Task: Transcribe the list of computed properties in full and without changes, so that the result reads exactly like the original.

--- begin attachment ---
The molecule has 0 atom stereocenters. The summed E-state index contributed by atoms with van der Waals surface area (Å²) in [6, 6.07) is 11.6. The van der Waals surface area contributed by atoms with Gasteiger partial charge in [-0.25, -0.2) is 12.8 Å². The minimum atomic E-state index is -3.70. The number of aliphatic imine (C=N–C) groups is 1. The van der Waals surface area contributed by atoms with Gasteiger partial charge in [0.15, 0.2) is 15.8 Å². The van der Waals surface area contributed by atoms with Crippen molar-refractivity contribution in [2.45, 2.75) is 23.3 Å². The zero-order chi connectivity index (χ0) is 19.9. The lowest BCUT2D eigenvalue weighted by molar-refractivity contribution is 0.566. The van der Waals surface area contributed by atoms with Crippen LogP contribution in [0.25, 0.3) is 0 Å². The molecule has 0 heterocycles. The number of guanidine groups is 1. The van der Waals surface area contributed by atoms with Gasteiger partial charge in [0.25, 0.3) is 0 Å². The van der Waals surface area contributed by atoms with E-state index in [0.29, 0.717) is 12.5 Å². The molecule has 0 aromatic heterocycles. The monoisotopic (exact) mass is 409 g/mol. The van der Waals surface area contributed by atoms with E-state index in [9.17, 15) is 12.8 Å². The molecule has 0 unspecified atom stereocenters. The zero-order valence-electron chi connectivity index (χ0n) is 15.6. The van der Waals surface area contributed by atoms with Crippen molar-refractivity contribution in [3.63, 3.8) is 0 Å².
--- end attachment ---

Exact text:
The molecule has 0 atom stereocenters. The summed E-state index contributed by atoms with van der Waals surface area (Å²) in [6, 6.07) is 11.6. The van der Waals surface area contributed by atoms with Gasteiger partial charge in [-0.25, -0.2) is 12.8 Å². The minimum atomic E-state index is -3.70. The number of aliphatic imine (C=N–C) groups is 1. The van der Waals surface area contributed by atoms with Gasteiger partial charge in [0.15, 0.2) is 15.8 Å². The van der Waals surface area contributed by atoms with Crippen molar-refractivity contribution in [2.45, 2.75) is 23.3 Å². The zero-order chi connectivity index (χ0) is 19.9. The lowest BCUT2D eigenvalue weighted by molar-refractivity contribution is 0.566. The van der Waals surface area contributed by atoms with Crippen LogP contribution in [0.25, 0.3) is 0 Å². The molecule has 0 heterocycles. The number of guanidine groups is 1. The van der Waals surface area contributed by atoms with Gasteiger partial charge in [0.25, 0.3) is 0 Å². The van der Waals surface area contributed by atoms with E-state index in [0.29, 0.717) is 12.5 Å². The molecule has 0 aromatic heterocycles. The monoisotopic (exact) mass is 409 g/mol. The van der Waals surface area contributed by atoms with E-state index in [9.17, 15) is 12.8 Å². The molecule has 0 unspecified atom stereocenters. The zero-order valence-electron chi connectivity index (χ0n) is 15.6. The van der Waals surface area contributed by atoms with Crippen molar-refractivity contribution in [3.63, 3.8) is 0 Å².